Wednesday, October 5, 2022


For thousands of religious health care providers across the U.S., it is their deeply held faith that motivates them to serve patients from all backgrounds with excellent, compassionate medical care. Many would rather stop practicing medicine than be forced to violate their consciences. 

Yet a new regulation from the Department of Health and Human Services threatens to do just that, forcing religious providers and institutions to participate in abortions, sterilizations and “gender-transition” procedures — all while allowing exceptions for secular reasons. 

This week, a diverse coalition of health care providers, religious organizations and policy advocates submitted comments on HHS’ proposed update to Section 1557 of the Affordable Care Act, commonly known as the “transgender mandate.” This proposed rule would unravel important protections for religious exercise and would violate the consciences of thousands of health care providers whose religious beliefs prevent them from participating in abortions or sex-obscuring procedures.

First Liberty Institute represents multiple religious health care providers and entities, including nurse practitioners with religious objections to prescribing abortifacient and sterilizing medications, and a physician assistant whose religious beliefs prevent her from prescribing gender-transition hormones or referring patients for sex-obscuring surgery. 

As our public comment explains, millions of Americans hold sincere religious beliefs about gender, sex, human life and the body. If HHS enacts this rule, it will attack members of many faith groups, including Christians, Buddhists, Muslims and members of the Orthodox Jewish community.

The proposed rule treats religious providers unfairly by allowing doctors to object to sex-obscuring procedures for secular reasons but not religious reasons. This violates the free exercise clause of the First Amendment under Supreme Court decisions such as Fulton v. City of Philadelphia and Tandon v. Newsom. The proposed rule also violates the Religious Freedom Restoration Act (RFRA), as multiple federal courts already held in Franciscan Alliance v. Becerra and Religious Sisters of Mercy v. Azar, when a similar rule was enacted in 2016.

The proposed rule fails to respect state laws that protect religious liberty for health care providers. According to a nationwide index recently published by the Center for Religion, Culture, and Democracy (an initiative of First Liberty Institute), Religious Liberty in the States 2022, nearly all 50 states have some form of religious freedom or conscience law in place to protect health care providers. And 23 states have enacted versions of RFRA, which apply the highest scrutiny when government attempts to regulate conscience. HHS must respect these protections for religious Americans.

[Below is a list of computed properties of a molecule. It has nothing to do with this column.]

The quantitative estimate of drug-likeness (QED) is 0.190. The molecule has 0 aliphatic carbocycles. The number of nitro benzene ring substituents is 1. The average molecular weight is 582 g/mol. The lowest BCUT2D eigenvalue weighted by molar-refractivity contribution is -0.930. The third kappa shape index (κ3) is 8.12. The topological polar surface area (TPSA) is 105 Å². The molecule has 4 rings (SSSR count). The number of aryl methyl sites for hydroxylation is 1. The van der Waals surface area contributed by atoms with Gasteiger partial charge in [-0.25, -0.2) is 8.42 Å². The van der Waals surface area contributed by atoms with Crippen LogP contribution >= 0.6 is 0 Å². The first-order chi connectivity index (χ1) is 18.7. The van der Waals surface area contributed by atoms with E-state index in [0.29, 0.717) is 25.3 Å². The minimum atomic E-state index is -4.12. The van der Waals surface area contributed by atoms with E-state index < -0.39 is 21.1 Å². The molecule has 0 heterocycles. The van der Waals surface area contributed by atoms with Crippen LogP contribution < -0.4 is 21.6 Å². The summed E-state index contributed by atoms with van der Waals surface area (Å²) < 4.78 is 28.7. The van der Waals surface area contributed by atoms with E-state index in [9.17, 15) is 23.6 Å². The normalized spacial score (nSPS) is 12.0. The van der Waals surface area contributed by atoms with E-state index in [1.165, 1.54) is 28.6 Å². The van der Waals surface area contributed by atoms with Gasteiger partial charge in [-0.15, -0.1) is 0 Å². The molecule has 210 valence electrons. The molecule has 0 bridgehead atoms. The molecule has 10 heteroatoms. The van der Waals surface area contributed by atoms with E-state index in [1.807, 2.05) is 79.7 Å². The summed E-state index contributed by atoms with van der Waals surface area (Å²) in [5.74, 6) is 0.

The proposed HHS rule would reduce access to health care for America’s most vulnerable populations. First Liberty’s public comment points out how religious doctors and hospitals will continue to be sued and eventually forced out of practice if federal regulations violate their consciences. Looking at hospitals alone, 18.5% of hospitals are religiously affiliated as of 2016; 14.5% of these are Catholic-owned or Catholic-affiliated, and 4.0% are affiliated with other faiths or denominations. Even if only some of these hospitals are forced to close or reduce their services, that will significantly limit patient access to health care at a time of severe shortages.

As individual providers, 51.2% of surveyed physicians reported themselves as religious, and 20.7% reported praying with patients. Even if only some of these physicians have conscientious objections to participating in sex-altering procedures, the proposed rule will have a detrimental impact on the overall health care system as many are forced to withdraw from caring for the patients they seek to serve.

Religious health care providers are uniquely equipped to address not only the physical but also the spiritual needs of patients who desire a faith perspective. Indeed, they seek to bridge the gap between patients’ physical health and spiritual health in ways that benefit both individuals and communities as a whole. As the Catholic Health Association makes clear: “We answer God’s call to foster healing, act with compassion, and promote wellness for all persons and communities, with special attention to our neighbors who are poor, underserved, and most vulnerable. By our service, we strive to transform hurt into hope.”

The conscience rights of people of faith seeking to serve their communities through health care must be protected. We hope that HHS will take note of the widespread resistance to its proposed rule and take action to protect these courageous public servants.

• Kayla Toney is associate counsel for First Liberty Institute, a nonprofit law firm exclusively dedicated to defending religious liberty for all Americans. Read more at FirstLiberty.org.

Copyright © 2022 The Washington Times, LLC.